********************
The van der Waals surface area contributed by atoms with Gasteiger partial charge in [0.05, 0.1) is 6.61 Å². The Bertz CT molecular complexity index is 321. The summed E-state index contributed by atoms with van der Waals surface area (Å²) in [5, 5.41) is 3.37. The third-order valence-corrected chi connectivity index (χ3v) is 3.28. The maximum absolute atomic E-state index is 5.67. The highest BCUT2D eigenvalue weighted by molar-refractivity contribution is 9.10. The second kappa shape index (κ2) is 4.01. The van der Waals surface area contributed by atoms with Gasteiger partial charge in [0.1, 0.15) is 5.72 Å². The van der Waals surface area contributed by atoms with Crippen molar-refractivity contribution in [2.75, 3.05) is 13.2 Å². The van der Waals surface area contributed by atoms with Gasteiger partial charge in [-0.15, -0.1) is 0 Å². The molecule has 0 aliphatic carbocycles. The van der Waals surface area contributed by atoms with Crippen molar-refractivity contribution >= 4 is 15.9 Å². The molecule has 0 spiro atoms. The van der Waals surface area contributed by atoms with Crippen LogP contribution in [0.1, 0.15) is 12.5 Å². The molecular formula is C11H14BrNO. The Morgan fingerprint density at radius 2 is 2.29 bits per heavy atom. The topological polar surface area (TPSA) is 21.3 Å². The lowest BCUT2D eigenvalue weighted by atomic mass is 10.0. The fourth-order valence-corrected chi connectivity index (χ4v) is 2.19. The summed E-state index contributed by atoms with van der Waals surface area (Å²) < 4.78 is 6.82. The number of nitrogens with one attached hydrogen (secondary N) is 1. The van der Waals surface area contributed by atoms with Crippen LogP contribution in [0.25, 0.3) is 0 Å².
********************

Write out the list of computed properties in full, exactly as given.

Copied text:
The van der Waals surface area contributed by atoms with Gasteiger partial charge in [0.05, 0.1) is 6.61 Å². The Bertz CT molecular complexity index is 321. The summed E-state index contributed by atoms with van der Waals surface area (Å²) in [5, 5.41) is 3.37. The third-order valence-corrected chi connectivity index (χ3v) is 3.28. The maximum absolute atomic E-state index is 5.67. The highest BCUT2D eigenvalue weighted by molar-refractivity contribution is 9.10. The second kappa shape index (κ2) is 4.01. The van der Waals surface area contributed by atoms with Gasteiger partial charge in [0.1, 0.15) is 5.72 Å². The van der Waals surface area contributed by atoms with Crippen molar-refractivity contribution in [2.75, 3.05) is 13.2 Å². The van der Waals surface area contributed by atoms with Gasteiger partial charge in [-0.15, -0.1) is 0 Å². The molecule has 0 aliphatic carbocycles. The van der Waals surface area contributed by atoms with Crippen molar-refractivity contribution >= 4 is 15.9 Å². The molecule has 0 spiro atoms. The van der Waals surface area contributed by atoms with Crippen LogP contribution in [0.1, 0.15) is 12.5 Å². The molecular formula is C11H14BrNO. The Morgan fingerprint density at radius 2 is 2.29 bits per heavy atom. The topological polar surface area (TPSA) is 21.3 Å². The lowest BCUT2D eigenvalue weighted by atomic mass is 10.0. The fourth-order valence-corrected chi connectivity index (χ4v) is 2.19. The summed E-state index contributed by atoms with van der Waals surface area (Å²) < 4.78 is 6.82. The number of nitrogens with one attached hydrogen (secondary N) is 1. The van der Waals surface area contributed by atoms with Crippen LogP contribution in [0.25, 0.3) is 0 Å².